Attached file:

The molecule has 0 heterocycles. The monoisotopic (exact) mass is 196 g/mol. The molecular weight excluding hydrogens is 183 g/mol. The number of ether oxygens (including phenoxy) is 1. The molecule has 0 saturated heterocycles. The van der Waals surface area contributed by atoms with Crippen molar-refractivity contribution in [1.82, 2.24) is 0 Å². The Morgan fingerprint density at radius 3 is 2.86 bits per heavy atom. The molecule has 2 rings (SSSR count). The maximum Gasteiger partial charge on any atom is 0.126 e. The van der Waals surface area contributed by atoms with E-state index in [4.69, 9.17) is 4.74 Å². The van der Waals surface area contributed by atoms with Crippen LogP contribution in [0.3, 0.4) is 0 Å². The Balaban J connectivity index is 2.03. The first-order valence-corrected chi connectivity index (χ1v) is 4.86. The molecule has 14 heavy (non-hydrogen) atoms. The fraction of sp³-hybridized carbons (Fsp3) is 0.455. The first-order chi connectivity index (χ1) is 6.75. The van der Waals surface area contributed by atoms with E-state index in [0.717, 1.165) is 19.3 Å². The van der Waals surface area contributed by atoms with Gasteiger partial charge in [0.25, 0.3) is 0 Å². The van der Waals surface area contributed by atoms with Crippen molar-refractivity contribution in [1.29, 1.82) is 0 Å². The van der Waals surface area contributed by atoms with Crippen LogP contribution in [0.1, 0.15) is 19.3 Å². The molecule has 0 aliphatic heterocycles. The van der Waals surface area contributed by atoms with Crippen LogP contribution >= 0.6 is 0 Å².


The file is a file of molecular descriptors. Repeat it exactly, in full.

The molecule has 0 heterocycles. The monoisotopic (exact) mass is 196 g/mol. The molecular weight excluding hydrogens is 183 g/mol. The number of ether oxygens (including phenoxy) is 1. The molecule has 0 saturated heterocycles. The van der Waals surface area contributed by atoms with Crippen molar-refractivity contribution in [1.82, 2.24) is 0 Å². The Morgan fingerprint density at radius 3 is 2.86 bits per heavy atom. The molecule has 2 rings (SSSR count). The maximum Gasteiger partial charge on any atom is 0.126 e. The van der Waals surface area contributed by atoms with E-state index in [4.69, 9.17) is 4.74 Å². The van der Waals surface area contributed by atoms with Crippen LogP contribution in [0.3, 0.4) is 0 Å². The Balaban J connectivity index is 2.03. The first-order valence-corrected chi connectivity index (χ1v) is 4.86. The molecule has 14 heavy (non-hydrogen) atoms. The fraction of sp³-hybridized carbons (Fsp3) is 0.455. The first-order chi connectivity index (χ1) is 6.75. The van der Waals surface area contributed by atoms with E-state index in [0.717, 1.165) is 19.3 Å². The van der Waals surface area contributed by atoms with Gasteiger partial charge in [0.25, 0.3) is 0 Å². The van der Waals surface area contributed by atoms with Crippen molar-refractivity contribution in [1.29, 1.82) is 0 Å². The van der Waals surface area contributed by atoms with Crippen LogP contribution in [0.1, 0.15) is 19.3 Å². The molecule has 0 aliphatic heterocycles. The van der Waals surface area contributed by atoms with Crippen LogP contribution >= 0.6 is 0 Å².